Nevertheless, the Big Yin is proud of his wife's achievements. As well as Billy and Bravemouth, she's written Treasure Islands, about her perilous adventures in the South Seas, when she sailed in the wake of Fanny and Robert Louis Stevenson for ten months. For her fourth book and the accompanying four-part Sky TV documentary series, Murder or Mutiny, she set off last year on another treacherous, life-changing voyage of discovery to clear up the 200-year-old mystery surrounding the fate of her great-great grandfather, an entrepreneurial master mariner Samuel ("Salty Sam") Stephenson.

In her twenties, Stephenson discovered that her great-grandmother was a Maori - "although you wouldn't think it to look at me; I'm very, very proud of that heritage" - and this added piquancy to her search for the truth about Salty Sam.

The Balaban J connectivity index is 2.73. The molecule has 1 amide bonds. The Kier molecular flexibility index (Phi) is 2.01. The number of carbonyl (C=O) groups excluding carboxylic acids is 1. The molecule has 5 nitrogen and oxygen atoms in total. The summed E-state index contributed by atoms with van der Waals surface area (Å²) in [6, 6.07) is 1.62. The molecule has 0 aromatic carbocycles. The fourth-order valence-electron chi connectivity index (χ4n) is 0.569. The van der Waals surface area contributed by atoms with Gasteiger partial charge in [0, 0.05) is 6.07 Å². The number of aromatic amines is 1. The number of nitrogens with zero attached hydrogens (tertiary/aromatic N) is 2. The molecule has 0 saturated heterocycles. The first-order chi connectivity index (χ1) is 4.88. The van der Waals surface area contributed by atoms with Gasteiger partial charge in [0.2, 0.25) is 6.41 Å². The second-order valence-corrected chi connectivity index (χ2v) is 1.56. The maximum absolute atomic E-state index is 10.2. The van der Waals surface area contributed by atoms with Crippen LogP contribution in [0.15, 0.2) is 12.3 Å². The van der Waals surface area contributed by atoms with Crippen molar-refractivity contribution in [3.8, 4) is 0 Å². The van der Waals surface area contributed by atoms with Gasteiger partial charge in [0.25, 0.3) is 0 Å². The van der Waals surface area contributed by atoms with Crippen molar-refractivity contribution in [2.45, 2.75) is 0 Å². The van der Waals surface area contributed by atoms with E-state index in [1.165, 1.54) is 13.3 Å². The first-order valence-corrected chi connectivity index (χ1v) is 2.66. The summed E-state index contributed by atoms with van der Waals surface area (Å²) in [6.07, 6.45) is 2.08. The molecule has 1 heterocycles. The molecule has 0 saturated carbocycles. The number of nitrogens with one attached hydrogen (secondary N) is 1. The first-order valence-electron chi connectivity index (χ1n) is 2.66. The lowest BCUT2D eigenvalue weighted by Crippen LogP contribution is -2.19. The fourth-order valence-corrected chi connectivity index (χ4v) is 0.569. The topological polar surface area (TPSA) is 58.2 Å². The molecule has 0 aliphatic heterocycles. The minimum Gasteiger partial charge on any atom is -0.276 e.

Because of Billy's Attention Deficit Disorder, he's in awe of the fact that she can write all these books. He's already dipped into head case and is full of praise. "He doesn't have the ability to concentrate in order to write at length, although he's so clever and gifted. But he'd never get around to finishing a book, which is why I wrote about him. I wanted to get closer to him, using my professional skills to understand him."

While Billy is on his nationwide tour, she'll promote head case and start work on her next book, a sex advice manual, which has grown out of responses to her national newspaper column. But she also wants to bring her skills to bear on those who live in less affluent societies than ours.